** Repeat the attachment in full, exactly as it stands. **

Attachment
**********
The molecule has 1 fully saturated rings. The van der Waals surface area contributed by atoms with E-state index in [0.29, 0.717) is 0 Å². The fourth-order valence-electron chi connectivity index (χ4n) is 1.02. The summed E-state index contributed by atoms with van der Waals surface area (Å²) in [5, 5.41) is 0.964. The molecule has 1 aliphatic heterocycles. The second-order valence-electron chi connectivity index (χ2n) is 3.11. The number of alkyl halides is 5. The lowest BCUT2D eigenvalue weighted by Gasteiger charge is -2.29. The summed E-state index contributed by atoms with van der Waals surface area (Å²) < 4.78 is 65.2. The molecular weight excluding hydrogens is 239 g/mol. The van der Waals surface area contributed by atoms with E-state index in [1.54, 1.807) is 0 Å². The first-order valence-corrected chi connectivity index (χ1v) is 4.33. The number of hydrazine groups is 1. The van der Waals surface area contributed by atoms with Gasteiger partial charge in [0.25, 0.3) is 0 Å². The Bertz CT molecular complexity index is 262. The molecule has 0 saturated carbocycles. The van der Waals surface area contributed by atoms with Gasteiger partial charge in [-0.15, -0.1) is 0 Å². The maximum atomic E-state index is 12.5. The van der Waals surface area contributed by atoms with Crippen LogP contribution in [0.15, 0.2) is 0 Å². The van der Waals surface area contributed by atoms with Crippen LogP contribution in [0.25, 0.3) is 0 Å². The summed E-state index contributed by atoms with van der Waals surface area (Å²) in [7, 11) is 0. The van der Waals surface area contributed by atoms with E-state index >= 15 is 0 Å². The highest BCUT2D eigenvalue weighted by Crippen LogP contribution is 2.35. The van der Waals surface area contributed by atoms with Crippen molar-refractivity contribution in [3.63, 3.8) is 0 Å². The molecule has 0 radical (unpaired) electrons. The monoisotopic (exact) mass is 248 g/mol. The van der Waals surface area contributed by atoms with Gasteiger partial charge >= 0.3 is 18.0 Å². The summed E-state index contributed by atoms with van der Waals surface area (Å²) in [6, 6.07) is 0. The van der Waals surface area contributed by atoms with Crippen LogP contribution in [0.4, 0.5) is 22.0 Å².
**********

The molecule has 1 fully saturated rings. The van der Waals surface area contributed by atoms with E-state index in [0.29, 0.717) is 0 Å². The fourth-order valence-electron chi connectivity index (χ4n) is 1.02. The summed E-state index contributed by atoms with van der Waals surface area (Å²) in [5, 5.41) is 0.964. The molecule has 1 aliphatic heterocycles. The second-order valence-electron chi connectivity index (χ2n) is 3.11. The number of alkyl halides is 5. The lowest BCUT2D eigenvalue weighted by Gasteiger charge is -2.29. The summed E-state index contributed by atoms with van der Waals surface area (Å²) < 4.78 is 65.2. The molecular weight excluding hydrogens is 239 g/mol. The van der Waals surface area contributed by atoms with E-state index in [1.54, 1.807) is 0 Å². The first-order valence-corrected chi connectivity index (χ1v) is 4.33. The number of hydrazine groups is 1. The van der Waals surface area contributed by atoms with Gasteiger partial charge in [0.25, 0.3) is 0 Å². The Bertz CT molecular complexity index is 262. The molecule has 0 saturated carbocycles. The van der Waals surface area contributed by atoms with Gasteiger partial charge in [-0.15, -0.1) is 0 Å². The maximum atomic E-state index is 12.5. The van der Waals surface area contributed by atoms with Crippen LogP contribution in [0.15, 0.2) is 0 Å². The van der Waals surface area contributed by atoms with Crippen LogP contribution in [0.25, 0.3) is 0 Å². The summed E-state index contributed by atoms with van der Waals surface area (Å²) in [7, 11) is 0. The van der Waals surface area contributed by atoms with E-state index >= 15 is 0 Å². The highest BCUT2D eigenvalue weighted by Crippen LogP contribution is 2.35. The van der Waals surface area contributed by atoms with Crippen molar-refractivity contribution in [3.63, 3.8) is 0 Å². The molecule has 0 radical (unpaired) electrons. The monoisotopic (exact) mass is 248 g/mol. The van der Waals surface area contributed by atoms with Gasteiger partial charge >= 0.3 is 18.0 Å². The summed E-state index contributed by atoms with van der Waals surface area (Å²) in [6, 6.07) is 0. The van der Waals surface area contributed by atoms with Crippen LogP contribution in [0.4, 0.5) is 22.0 Å².